507 Antiques is one of those places you've seen a million times but never really looked at. Hiding beside the Don Valley expressway in a huge, clearly labeled building, it's strange how easy it is to miss. I've been in a few antique shops in my time and they usually fall into two categories: small, dingy and crammed with "as is" stuff, or on the other hand, the ones that are a little bit more high-end and with pieces that are polished, showcased and curated to entice you.
507 is neither and both of these at the same time. You get buzzed into a huge labyrinth, the walls of which are made of huge stacks of antique tables, armoires, side tables and chairs -- all of it lit by hundreds of chandeliers. In one corner, for example, a dozen 14 foot high armoires form a room around you. I feel like I'm on the set of some sort of Da Vinci Code / Alfred Hitchcock mashup movie. If a guy in a tux with a gun ran by, it wouldn't surprise me.
The desks and tables are nice, but the truly astounding pieces are the architectural details that come from around the world.
I love the mixture of styles and sheer volume of product. Why would I go to a store that might have one or two credenzas, when I can come here and see twenty. Actually, there are probably 20 more hidden away elsewhere in the building. Given their stock, when thinking of going to 507, it's best to ask them to search their database for what you're looking for or make an appointment to view things in storage.
The very personable manager, Kari, gave me a lesson in antiques -- 507 style. She patiently explained that the pieces on display would be "finished" if I purchased them. That means that any dings or scratches are fixed, surface refinishing is taken care of, and things like locks and keysets will be ensured to work. They are displayed "as is," but would in fact be in better condition when I took possession of them.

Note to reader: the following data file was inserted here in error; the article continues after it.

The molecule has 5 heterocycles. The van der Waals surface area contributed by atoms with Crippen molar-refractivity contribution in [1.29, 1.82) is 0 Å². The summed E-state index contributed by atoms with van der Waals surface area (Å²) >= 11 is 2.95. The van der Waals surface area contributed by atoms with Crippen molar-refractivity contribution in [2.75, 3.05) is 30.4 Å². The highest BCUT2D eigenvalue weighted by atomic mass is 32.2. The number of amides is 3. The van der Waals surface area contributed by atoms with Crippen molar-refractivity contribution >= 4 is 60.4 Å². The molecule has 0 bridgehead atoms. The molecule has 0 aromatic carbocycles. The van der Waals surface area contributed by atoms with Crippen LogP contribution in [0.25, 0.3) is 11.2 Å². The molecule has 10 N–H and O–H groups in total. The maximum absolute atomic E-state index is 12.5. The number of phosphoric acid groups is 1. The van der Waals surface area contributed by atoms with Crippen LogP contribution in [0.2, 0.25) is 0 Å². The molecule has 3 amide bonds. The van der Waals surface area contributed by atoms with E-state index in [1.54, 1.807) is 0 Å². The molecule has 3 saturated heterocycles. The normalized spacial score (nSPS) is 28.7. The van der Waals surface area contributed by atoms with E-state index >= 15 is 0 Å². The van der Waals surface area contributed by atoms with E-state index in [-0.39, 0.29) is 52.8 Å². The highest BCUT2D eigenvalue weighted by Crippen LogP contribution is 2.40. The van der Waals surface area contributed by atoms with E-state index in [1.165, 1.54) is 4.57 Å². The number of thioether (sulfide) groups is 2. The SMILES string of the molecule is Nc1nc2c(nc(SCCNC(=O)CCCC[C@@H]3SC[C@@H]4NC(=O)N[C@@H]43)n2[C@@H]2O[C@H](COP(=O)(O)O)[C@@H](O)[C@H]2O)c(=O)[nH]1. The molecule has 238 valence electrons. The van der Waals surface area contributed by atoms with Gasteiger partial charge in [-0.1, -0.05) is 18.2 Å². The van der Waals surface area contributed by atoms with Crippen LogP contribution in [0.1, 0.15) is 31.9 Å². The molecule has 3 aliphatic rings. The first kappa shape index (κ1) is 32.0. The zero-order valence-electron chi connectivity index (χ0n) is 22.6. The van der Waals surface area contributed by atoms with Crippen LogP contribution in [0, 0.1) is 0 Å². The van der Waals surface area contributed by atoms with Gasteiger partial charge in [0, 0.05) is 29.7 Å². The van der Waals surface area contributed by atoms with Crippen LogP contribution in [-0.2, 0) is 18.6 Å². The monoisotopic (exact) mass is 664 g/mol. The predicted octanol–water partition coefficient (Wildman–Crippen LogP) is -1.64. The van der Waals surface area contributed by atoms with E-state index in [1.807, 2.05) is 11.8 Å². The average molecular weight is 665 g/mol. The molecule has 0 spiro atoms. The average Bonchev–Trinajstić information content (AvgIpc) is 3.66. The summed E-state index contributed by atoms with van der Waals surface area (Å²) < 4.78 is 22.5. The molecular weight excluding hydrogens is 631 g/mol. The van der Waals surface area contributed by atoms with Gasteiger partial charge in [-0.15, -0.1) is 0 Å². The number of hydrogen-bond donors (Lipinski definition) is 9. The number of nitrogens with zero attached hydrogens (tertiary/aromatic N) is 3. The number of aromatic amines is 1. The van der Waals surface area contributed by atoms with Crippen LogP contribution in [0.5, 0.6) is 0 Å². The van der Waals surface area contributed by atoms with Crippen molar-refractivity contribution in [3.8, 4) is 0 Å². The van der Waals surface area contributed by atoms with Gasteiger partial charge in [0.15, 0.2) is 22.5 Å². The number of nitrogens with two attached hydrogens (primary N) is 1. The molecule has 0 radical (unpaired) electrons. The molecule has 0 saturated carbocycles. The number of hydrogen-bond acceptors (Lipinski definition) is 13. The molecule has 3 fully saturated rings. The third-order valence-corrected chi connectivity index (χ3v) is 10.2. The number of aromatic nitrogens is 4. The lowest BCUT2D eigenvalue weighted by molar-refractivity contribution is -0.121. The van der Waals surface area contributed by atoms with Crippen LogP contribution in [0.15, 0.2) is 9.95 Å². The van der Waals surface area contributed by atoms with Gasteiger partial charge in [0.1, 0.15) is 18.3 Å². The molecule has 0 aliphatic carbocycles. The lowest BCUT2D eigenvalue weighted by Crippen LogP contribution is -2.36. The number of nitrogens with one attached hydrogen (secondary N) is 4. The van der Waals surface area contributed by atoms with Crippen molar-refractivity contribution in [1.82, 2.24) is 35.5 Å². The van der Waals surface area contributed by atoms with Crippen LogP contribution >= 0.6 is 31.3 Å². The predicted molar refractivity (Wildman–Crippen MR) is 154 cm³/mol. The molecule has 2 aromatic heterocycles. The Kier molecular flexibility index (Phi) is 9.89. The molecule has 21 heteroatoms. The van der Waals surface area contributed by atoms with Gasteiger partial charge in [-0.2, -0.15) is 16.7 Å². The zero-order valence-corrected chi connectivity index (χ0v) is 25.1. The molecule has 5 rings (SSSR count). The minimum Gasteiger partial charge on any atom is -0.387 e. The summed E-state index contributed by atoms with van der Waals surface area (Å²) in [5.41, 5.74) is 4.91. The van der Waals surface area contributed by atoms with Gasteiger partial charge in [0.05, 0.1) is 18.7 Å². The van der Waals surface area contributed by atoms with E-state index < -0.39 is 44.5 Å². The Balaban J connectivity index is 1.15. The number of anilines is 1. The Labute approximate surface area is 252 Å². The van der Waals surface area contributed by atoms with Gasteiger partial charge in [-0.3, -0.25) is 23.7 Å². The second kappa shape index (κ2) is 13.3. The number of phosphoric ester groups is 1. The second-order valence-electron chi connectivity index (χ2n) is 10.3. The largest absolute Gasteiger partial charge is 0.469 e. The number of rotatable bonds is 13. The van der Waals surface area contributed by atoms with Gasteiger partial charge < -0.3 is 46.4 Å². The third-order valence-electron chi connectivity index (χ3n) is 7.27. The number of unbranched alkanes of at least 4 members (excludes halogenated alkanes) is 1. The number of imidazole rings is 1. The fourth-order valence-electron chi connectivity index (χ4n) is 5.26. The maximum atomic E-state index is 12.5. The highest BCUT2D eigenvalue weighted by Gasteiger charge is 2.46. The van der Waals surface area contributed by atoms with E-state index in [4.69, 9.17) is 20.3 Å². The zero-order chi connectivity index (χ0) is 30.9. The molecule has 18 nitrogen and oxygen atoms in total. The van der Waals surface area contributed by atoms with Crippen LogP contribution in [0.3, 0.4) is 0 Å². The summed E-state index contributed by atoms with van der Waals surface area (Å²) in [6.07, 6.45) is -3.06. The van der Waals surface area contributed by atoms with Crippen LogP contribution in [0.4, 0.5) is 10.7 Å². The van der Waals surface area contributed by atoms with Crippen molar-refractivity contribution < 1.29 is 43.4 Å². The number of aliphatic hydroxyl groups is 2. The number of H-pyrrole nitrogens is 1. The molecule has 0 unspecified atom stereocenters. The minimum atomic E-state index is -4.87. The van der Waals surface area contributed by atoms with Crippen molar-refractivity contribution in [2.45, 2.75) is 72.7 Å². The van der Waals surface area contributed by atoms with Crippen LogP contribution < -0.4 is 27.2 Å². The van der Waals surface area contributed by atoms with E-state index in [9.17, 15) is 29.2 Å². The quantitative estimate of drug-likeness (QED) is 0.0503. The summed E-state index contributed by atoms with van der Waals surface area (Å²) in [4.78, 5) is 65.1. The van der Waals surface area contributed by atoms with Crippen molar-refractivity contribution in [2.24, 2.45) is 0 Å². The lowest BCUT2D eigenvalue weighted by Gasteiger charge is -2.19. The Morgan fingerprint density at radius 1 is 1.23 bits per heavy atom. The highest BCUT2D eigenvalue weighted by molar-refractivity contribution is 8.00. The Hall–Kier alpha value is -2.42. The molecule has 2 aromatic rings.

While this was still sinking into my thick skull, she explained that the store wishes to create collectors, not just customers. To that end, if you desire, they will take a piece back from you and give you a credit towards a new piece -- even years after you bought it! Wow. She says many people make jokes about wishing marriage worked the same way.
It goes without saying that none of this comes cheap, but, as with anything, you get what you pay for.
It's hard to grasp that these pieces all had several owners before I considered buying them and will likely have several after their next purchase.
I guess I'm so used to things lasting a few years (at best) that this concept is deeply unsettling, so I take a break and go f'coffee right nearby. But I'll be back soon.
Writing and photography by Ian Milne.